Men and Women See the World Differently

Men and Women See the World DifferentlySeveral studies over the past few years reveal that men and women truly see things differently. You may feel that way about your opposite sex partner in the figurative sense and now it has literally been proven true. We’re sharing the eye-opening studies that demonstrate how men and women see the world differently.

“Men are from Mars, Women are from Venus,” is how the saying goes. When it comes to the senses, the metaphor is pretty much spot on. It’s been determined that women have a keener sense of hearing and smell than men, and now differences in the way men and women see the world are also coming into view.

In 2012, one study from CUNY’s Brooklyn and Hunter Colleges found that women have a more distinct color awareness and were better able to differentiate between hues of color. Interestingly, women also have a broader color vocabulary to accompany their ability to make hue distinctions. Additionally this research showed that men are better able to differentiate contrast changes than women when looking at a series of colored bars of different widths.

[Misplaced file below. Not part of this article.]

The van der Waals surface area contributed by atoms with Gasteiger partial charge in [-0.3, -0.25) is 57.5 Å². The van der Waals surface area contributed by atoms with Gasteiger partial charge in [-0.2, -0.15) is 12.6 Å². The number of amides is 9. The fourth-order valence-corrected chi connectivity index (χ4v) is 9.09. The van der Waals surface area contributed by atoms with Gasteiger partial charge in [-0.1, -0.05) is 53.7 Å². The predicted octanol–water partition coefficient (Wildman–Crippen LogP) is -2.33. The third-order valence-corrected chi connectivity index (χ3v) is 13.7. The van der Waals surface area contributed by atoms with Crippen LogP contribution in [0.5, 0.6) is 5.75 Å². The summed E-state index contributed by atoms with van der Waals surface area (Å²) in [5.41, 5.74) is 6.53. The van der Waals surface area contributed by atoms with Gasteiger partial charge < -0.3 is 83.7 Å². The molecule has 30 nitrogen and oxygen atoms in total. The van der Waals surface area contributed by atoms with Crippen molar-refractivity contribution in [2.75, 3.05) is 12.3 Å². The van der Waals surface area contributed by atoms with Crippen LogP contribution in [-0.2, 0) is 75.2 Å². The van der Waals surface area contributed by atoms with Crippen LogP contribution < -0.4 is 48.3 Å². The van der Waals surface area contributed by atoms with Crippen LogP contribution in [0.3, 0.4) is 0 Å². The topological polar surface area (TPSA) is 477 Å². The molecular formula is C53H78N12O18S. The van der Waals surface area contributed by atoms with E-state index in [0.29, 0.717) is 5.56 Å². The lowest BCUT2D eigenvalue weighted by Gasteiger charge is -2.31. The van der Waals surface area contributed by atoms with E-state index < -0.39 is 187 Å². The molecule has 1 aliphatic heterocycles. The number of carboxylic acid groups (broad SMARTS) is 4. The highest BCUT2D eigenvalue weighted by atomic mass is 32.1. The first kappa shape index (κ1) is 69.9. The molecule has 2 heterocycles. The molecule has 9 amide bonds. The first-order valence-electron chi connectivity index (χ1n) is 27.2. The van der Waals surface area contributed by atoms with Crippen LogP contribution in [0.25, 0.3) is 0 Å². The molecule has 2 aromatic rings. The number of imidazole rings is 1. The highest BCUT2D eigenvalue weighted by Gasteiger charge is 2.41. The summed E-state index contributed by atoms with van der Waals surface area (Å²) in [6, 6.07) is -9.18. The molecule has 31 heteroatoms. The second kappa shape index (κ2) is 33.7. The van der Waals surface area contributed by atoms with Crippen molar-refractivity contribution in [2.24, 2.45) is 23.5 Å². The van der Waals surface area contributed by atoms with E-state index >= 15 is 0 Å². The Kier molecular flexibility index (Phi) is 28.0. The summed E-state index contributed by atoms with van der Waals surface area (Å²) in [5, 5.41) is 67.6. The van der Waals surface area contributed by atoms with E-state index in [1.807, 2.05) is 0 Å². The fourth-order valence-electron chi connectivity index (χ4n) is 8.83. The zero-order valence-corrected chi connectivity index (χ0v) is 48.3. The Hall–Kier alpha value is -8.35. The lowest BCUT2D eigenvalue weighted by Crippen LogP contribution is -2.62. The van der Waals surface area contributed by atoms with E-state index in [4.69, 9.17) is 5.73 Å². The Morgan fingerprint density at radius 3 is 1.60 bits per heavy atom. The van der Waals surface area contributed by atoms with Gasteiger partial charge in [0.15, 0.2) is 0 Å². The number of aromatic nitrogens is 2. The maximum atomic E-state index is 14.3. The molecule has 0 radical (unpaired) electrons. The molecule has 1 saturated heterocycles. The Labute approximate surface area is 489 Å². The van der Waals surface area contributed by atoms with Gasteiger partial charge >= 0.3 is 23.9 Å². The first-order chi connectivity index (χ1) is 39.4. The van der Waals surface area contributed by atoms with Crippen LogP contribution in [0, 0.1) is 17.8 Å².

This research points to embryo and fetal development as the beginnings of the way men and women see the world differently. As the study explains, the male sex hormone androgen is responsible for these vision differences. When embryos are developing with the help of hormones, the connectivity that drives certain neurons in the brain differs between males and females.

Some scientists believe that males and females may have evolved to be masters of their visionary skills. As hunters, men would need to track objects from a distance – such as prey or enemies – and notice subtle differences in their environment. Women, on the other hand, would need a more perceptive awareness of static colors for gathering foods.

Another recent study from Queen Mary University of London found that men and women see the world differently when they are looking at faces too. Both men and women tend to look into another person’s left eye more often but women have a stronger propensity to do so. Researchers believe this is because vision and facial processing is managed by the right hemisphere of the brain, which controls the left side of the body.  This was the first study of its kind to show a gender difference in face exploration and therefore how the brain processes visual information. Other factors such as age, culture, personality and health conditions may play a role as well.

Interestingly, the study of eye movement can have some grand medical applications. For a fraction of the cost of traditional testing, conditions such as ADHD, autism and dementia may soon be screened using gaze-based methods because the eyes give significant clues into the state of the brain.

Next time you and someone of the opposite sex view things differently, remember, there’s a lot of biology behind it.

Sources: The Huffington Post, Live Science, Lion’s Talk Science and National Geographic

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